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nived at. Each of these particulars are afterwards confidered : The esta. blishment hath the honour of the first place, and hath , as it well deserves, incomparably the greatest part of the pains bestowed upon it, and of this he tells us, Sect. 15. That it must not be loose and incoherent, but well coma: packed, that it may attain the ends of Discipline, which are to promote sound Doctrine and Godly Life, and keep out Idolatry,Superstition, and all wicked Era rour and Practice that tends to the vanquishing of the power of Christianity : Now these things do not require a constitution of narrower bounds than things necessary to Christian Faith and Life, and godly Order in the Church, * Now is it not very plain, that such a Comprehension as is here described, that it shall be enabled to attain all these great and publick ends here provided for, hath left no place for Toleration or Connivance ? and accordingly both those things are hud. led together, and in a very few words dispatched, Sect. 18. pag. 38. I shall lay them down and leave ihe Reader
to judge upon them: As for others that are of sound Belief and good Life, yet have taken in fome Principles less congruous to National Settlement ; I would never be a means of exposing them to oppression, Contempt and Hatred, but would admit their plea as far as it will go, &c. Nevertheless, their Liberty pleaded for is not to be inordinate but measured and limited by the safety of true Religion in general, and of the publick and establissed Order, Gr.
And now I shall take leave to de. fire those Persons, who cannot come within the Comprehension, to confider with themselves, how very little they are beholding to this their Advocate ; he hath not in the least intimated to us what kind of Principles those are which he would have connived at, as being only less congrut ous to a National Settlement ; nor given us any manner of mark whereby to know them; Besides, whatever Favour he doth intend for these dirsenting Brethren, he hath fo clogged it with many Qualifications and Limitations, that he hath rendred it so B4
plainly useless, that I much doubt whether he did ever really intend them any favour at all. First, They must be of found Belief and good Life, Secondly, Their Plea must be admitted as far as it will go; Now how far that is he hath not told us : Thirdly, Their Liberty must not be inordinate, but must have two meafures ; First, The safety of Religion in general. Se condly, "The safety of the publick eftablished Order. Upon these Terms, and upon the whole matter, I think, that it is no easier a thing to understand the Nature and Bounds of that Settlement which our Author is here de. signing, by the placing of several sorts of men in the three Ranks of, First, an establishment ; Secondly, a Toleration; and thirdly, a Connivance, with this Reason, for the two latter; For if God hath received them, why should their fellow-fervants rejet or afflict them cauftefly ? Every true Chriftian Mould be tender of all that love the Lord Jesus in sincerity; I un derstand , I say, as little by all this, what those Particulars are which he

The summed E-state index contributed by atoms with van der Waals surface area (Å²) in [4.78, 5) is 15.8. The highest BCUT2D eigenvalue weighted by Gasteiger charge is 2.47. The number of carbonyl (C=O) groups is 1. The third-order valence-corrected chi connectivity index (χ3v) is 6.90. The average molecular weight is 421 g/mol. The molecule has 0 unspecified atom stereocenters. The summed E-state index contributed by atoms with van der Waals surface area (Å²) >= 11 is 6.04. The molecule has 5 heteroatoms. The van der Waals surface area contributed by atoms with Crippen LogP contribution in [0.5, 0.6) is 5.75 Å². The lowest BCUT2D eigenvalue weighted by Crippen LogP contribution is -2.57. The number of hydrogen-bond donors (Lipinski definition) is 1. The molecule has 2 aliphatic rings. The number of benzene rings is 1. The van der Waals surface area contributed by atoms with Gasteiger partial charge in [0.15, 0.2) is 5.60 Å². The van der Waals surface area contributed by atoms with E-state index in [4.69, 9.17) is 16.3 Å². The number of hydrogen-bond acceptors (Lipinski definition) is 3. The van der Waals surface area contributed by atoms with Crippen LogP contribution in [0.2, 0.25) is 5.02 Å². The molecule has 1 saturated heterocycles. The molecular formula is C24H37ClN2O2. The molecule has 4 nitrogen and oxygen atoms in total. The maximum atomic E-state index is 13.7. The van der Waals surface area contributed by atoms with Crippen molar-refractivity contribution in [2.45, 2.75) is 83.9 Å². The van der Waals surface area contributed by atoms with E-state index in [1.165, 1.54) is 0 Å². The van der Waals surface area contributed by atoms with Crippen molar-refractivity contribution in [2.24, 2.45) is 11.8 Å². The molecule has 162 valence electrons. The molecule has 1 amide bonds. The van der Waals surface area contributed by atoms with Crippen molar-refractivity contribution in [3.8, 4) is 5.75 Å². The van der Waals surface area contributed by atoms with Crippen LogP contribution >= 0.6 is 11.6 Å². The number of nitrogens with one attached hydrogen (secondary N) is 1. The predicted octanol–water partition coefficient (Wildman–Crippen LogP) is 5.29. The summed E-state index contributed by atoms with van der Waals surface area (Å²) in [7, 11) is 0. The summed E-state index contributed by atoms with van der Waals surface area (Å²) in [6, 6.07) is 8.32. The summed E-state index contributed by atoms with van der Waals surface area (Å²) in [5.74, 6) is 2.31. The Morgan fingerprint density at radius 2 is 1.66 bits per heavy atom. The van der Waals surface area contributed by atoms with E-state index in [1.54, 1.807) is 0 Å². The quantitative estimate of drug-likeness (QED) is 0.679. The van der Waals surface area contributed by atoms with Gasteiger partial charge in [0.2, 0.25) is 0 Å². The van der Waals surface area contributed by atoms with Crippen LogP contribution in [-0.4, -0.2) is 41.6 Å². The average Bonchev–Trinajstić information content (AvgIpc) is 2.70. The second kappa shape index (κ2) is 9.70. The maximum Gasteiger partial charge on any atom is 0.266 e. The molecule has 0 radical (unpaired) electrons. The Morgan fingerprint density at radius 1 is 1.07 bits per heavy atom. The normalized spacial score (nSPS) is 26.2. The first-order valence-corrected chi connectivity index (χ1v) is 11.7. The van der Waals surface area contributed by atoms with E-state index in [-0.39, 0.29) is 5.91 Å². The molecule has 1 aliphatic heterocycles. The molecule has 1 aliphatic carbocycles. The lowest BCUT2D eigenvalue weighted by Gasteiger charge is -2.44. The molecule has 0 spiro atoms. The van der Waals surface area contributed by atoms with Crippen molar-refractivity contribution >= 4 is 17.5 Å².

would have from us, as if he had contented himself with Mr. Sterra's three Forms of Believers ; and meihinks the one Harangue is as edifying and intelligible as the other : Lct usreo ceive one another into the Glory of God, as Christ receiveth us, though that cloathing of the outward form be not on the same fashion in all, nor on some so well. Shaped as on otkers, to the proportion of the Body, which is Christ. The Lord Jesus hath his Concubines, / is Queens, his Virgins ; Saints in remoter forms , Saints in higher forms, Saints unmarried to any Form, who keep ihemselves single for the immediate embraces of their Love, in his Epistle before England's Deliverance from the Northern Pres
Now In these two Gentlemen of very differing Dispensations', there are three sorts of People proposed to our Care, and it is not unlikely that they may be suited each to one another: But this one thing is remarkable in that Discourse of Mr. Sterry that the Presbyterians can, at the vefy besty hope for no higher Rank than
that of Christ's Concubines, as being according to the tenor of that Sermon, if at all Saints, at the very best, Saints in the remoter Forms. The more moderate sort of Independents may indeed by him be accounted Queens, as being Saints in higher forms'; but for Christ's Virgins, who are unmarried to any form , and keep themselves single for the immediate embraces of their love ; I cannot imagine who these should be, unless those Saints who are above Ordinances : And for my own part, I mult freely profess, that for all the account which our Author hath given us of his three Contrivances of Comprehension, To. leration and Connivance, I cannot at all perceive but that Mr. Sterry's way of Torting out the several Ranks of Saints, doth well suit with and is proportioned to it : And here let any rober man judge,whether the Settlement pretended for in the first of these three Proposals be not absolutely unsetled again in the two other.
But in the next place I must go on to consider a Pretence , much oftner